Deep thoughts: How Bears’ QB Mitch Trubisky can take his game to next level

Mitch Trubisky had a breakout second season for the Bears in 2018, leading them to 12 wins and the NFC North title. It was a huge step forward for the former North Carolina star, who had an up-and-down rookie season after being selected second overall in the 2017 Draft. 

In 2017, Trubisky went 4-8 as a starter, with a passer rating of 77.5 and just 183 passing yards per game. In 2018, Trubisky made a big sophomore leap, boosting his passer rating to 95.4 and throwing for about 230 yards per game. After tossing only seven touchdown passes as a rookie, he threw for 24 in Year 2. For good measure, he rushed for 30 yards a game. 

Although Trubisky made strides last season, he still has much room for improvement. Let’s assess his greatest strengths and weaknesses:

STRENGTHS

Hot starts

Trubisky developed a tendency to hit the ground running in many of his games last season. In first quarters, he completed 73 of 100 (73.0 percent) passes for 870 yards (8.7 per attempt), five touchdowns and only one interception.

His passer rating of 111.7 in the game’s opening period ranked fifth among qualified quarterbacks, behind only Kirk Cousins (112.9), Patrick Mahomes (113.0), Jared Goff (114.2) and Deshaun Watson (125.9).

A big reason for Trubisky’s success was his ability to frequently produce big plays near the beginning of games. Trubisky ranked third in the NFL with eight 30-plus yard passing plays in the first quarter, behind only Dak Prescott and Patrick Mahomes (nine apiece).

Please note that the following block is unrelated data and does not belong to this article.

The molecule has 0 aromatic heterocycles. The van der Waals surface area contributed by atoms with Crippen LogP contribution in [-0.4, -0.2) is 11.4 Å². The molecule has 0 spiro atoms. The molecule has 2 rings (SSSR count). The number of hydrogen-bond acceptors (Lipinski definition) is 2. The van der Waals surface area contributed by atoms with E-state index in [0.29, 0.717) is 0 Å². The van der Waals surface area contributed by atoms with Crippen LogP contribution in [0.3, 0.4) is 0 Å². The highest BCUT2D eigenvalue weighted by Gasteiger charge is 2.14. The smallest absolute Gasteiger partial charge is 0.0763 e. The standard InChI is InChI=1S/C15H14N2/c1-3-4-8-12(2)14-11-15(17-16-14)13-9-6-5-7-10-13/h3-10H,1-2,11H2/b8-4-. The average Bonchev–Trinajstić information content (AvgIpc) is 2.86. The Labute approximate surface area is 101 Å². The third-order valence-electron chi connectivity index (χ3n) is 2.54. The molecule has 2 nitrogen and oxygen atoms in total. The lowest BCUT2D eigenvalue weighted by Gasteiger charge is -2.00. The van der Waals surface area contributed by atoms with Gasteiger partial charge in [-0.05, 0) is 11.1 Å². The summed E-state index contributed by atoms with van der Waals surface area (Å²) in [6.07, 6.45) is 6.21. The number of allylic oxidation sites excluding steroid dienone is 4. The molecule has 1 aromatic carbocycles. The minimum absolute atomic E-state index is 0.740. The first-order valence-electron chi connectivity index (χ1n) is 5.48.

In a Week 4 game at Soldier Field against the Buccaneers, Trubisky struck Tampa Bay with an early bomb. On the team’s first drive, the Bears quickly marched to Tampa Bay’s 39-yard line after five plays. That area of the field is the perfect spot to take a shot, and Trubisky took advantage. Tight end Trey Burton motions from the left of the formation to the right, drawing a safety (Justin Evans) in coverage. Burton toasts Evans with an out-and-up and is wide open for the score. Trubisky recovers after stumbling on the play fake and fires the perfect ball for the touchdown.

Running wild

Trubisky was one of the best rushing quarterbacks in the league last season. Known for his athleticism at North Carolina, he has done a lot of damage with his legs in the NFL.

In 2018, Trubisky ranked fifth among quarterbacks with 421 rushing yards. He was extremely efficient, averaging 7.7 yards per attempt when excluding kneels. That ranked second in the league among players at any position who had at least 50 rushing attempts, behind only Russell Wilson (who edges Trubisky’s average by 0.02 yards per attempt).